Luke 7:36-8:3

(first published 13 June 2004)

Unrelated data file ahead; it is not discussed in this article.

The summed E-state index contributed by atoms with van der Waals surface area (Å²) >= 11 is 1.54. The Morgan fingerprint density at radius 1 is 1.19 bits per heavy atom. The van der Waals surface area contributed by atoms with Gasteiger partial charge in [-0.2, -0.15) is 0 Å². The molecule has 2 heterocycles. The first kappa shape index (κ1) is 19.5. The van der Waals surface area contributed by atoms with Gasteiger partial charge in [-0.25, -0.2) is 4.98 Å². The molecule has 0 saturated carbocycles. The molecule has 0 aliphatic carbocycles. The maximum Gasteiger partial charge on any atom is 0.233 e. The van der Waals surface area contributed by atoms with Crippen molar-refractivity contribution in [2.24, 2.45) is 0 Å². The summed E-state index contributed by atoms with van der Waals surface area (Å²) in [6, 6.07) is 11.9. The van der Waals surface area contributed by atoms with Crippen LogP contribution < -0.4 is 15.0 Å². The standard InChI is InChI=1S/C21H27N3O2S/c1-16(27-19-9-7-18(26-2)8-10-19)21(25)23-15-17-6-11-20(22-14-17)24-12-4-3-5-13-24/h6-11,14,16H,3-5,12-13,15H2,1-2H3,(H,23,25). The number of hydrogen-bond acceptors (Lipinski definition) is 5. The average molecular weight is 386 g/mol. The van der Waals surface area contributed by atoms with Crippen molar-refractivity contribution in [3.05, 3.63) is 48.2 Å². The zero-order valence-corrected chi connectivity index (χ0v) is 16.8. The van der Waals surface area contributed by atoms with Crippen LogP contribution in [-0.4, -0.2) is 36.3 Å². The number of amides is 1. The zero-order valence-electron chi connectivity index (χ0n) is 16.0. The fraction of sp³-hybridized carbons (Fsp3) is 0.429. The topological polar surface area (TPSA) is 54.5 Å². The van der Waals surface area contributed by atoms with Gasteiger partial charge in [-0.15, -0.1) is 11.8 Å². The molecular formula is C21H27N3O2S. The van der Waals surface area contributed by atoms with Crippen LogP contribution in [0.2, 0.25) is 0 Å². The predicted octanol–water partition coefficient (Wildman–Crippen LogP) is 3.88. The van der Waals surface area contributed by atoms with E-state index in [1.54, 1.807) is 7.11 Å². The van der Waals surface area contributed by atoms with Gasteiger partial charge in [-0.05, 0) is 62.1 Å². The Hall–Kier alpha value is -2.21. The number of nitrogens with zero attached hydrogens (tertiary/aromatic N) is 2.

In the eighth circle of Hell, according to Dante's Inferno, in the sixth "pouch," reside the Hypocrites, all those who feigned righteousness but were inwardly wicked. They are doomed to spend eternity walking in circles while wearing cloaks that are dazzling gold on the outside but lined with burdensome lead on the inside. Thinking oneself better than others, which is a form of hypocrisy, is a sin that is a constant temptation to followers of God throughout the ages. Jesus tells a parable about two debtors whose debts have been forgiven. The one with the greater debt is understandably the more grateful of the two. One point of this story is that those who have been forgiven a great debt feel a great deal of thanks to God. Another point is that those who recognize the depths of their sin are more honest than those who think their sins are relatively minor and insignificant; consequently, the former, when they are forgiven, will be more in tune with God than those who think they have little or no sin. The incident in the house of Simon is a story of redemption and refusal. The woman who washes Jesus' feet with her tears recognizes her abject depravity and her need for God's salvation, and as a result, she has her sins forgiven. The Pharisee, on the other hand, believes himself more or less free from sin, so he neither seeks nor receives forgiveness. Do we see ourselves like the woman or like Simon the Pharisee? Are we so aware of our sins and failures that we recognize our inability to save ourselves, turning to God in desperation and complete contrition? Or do we minimize our sins, calling them "mistakes" or "faux pas," overlooking their consequences on ourselves and others, thereby fooling ourselves into thinking that we have no need of God's forgiveness? I don't believe that the woman was a greater sinner than Simon, she was just better at recognizing her sin, and she was more honest about admitting it. As the psalmist says in Psalm 51, our sins are always before God--we can't hide them. We are all sinners in need of forgiveness and redemption. The good news is that God stands ready to forgive us if we will only ask.